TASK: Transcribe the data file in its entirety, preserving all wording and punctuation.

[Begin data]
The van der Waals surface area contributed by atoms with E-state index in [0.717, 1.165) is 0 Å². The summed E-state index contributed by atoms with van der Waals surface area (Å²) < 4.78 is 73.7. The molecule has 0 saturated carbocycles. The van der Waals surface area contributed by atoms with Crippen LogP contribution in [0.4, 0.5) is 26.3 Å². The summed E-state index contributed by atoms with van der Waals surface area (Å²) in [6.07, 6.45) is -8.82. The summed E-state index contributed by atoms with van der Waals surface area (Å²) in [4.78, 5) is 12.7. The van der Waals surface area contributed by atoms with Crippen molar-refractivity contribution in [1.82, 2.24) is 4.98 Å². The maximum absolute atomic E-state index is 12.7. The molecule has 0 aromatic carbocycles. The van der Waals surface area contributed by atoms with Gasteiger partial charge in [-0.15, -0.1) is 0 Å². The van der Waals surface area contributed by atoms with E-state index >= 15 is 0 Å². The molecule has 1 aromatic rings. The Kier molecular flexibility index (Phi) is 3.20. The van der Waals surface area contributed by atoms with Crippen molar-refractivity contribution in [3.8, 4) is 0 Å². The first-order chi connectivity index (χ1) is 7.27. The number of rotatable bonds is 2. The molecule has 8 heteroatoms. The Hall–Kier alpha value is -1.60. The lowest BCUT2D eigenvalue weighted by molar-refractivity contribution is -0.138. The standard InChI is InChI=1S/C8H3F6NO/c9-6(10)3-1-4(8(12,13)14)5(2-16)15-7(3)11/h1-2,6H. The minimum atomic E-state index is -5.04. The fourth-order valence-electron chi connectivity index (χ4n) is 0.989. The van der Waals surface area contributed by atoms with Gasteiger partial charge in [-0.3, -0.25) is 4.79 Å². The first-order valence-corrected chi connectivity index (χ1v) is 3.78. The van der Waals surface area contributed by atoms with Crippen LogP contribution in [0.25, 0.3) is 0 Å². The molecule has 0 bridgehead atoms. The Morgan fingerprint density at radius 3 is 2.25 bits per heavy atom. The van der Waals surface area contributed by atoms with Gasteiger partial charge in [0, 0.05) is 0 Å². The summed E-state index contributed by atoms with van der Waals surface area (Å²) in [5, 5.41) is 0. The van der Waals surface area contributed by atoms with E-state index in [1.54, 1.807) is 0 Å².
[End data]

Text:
The van der Waals surface area contributed by atoms with E-state index in [0.717, 1.165) is 0 Å². The summed E-state index contributed by atoms with van der Waals surface area (Å²) < 4.78 is 73.7. The molecule has 0 saturated carbocycles. The van der Waals surface area contributed by atoms with Crippen LogP contribution in [0.4, 0.5) is 26.3 Å². The summed E-state index contributed by atoms with van der Waals surface area (Å²) in [6.07, 6.45) is -8.82. The summed E-state index contributed by atoms with van der Waals surface area (Å²) in [4.78, 5) is 12.7. The van der Waals surface area contributed by atoms with Crippen molar-refractivity contribution in [1.82, 2.24) is 4.98 Å². The maximum absolute atomic E-state index is 12.7. The molecule has 0 aromatic carbocycles. The van der Waals surface area contributed by atoms with Gasteiger partial charge in [-0.15, -0.1) is 0 Å². The van der Waals surface area contributed by atoms with E-state index >= 15 is 0 Å². The molecule has 1 aromatic rings. The Kier molecular flexibility index (Phi) is 3.20. The van der Waals surface area contributed by atoms with Crippen molar-refractivity contribution in [3.8, 4) is 0 Å². The first-order chi connectivity index (χ1) is 7.27. The number of rotatable bonds is 2. The molecule has 8 heteroatoms. The Hall–Kier alpha value is -1.60. The lowest BCUT2D eigenvalue weighted by molar-refractivity contribution is -0.138. The standard InChI is InChI=1S/C8H3F6NO/c9-6(10)3-1-4(8(12,13)14)5(2-16)15-7(3)11/h1-2,6H. The minimum atomic E-state index is -5.04. The fourth-order valence-electron chi connectivity index (χ4n) is 0.989. The van der Waals surface area contributed by atoms with Gasteiger partial charge in [-0.3, -0.25) is 4.79 Å². The first-order valence-corrected chi connectivity index (χ1v) is 3.78. The van der Waals surface area contributed by atoms with Crippen LogP contribution in [0.25, 0.3) is 0 Å². The molecule has 0 bridgehead atoms. The Morgan fingerprint density at radius 3 is 2.25 bits per heavy atom. The van der Waals surface area contributed by atoms with Gasteiger partial charge in [0, 0.05) is 0 Å². The summed E-state index contributed by atoms with van der Waals surface area (Å²) in [5, 5.41) is 0. The van der Waals surface area contributed by atoms with E-state index in [1.54, 1.807) is 0 Å².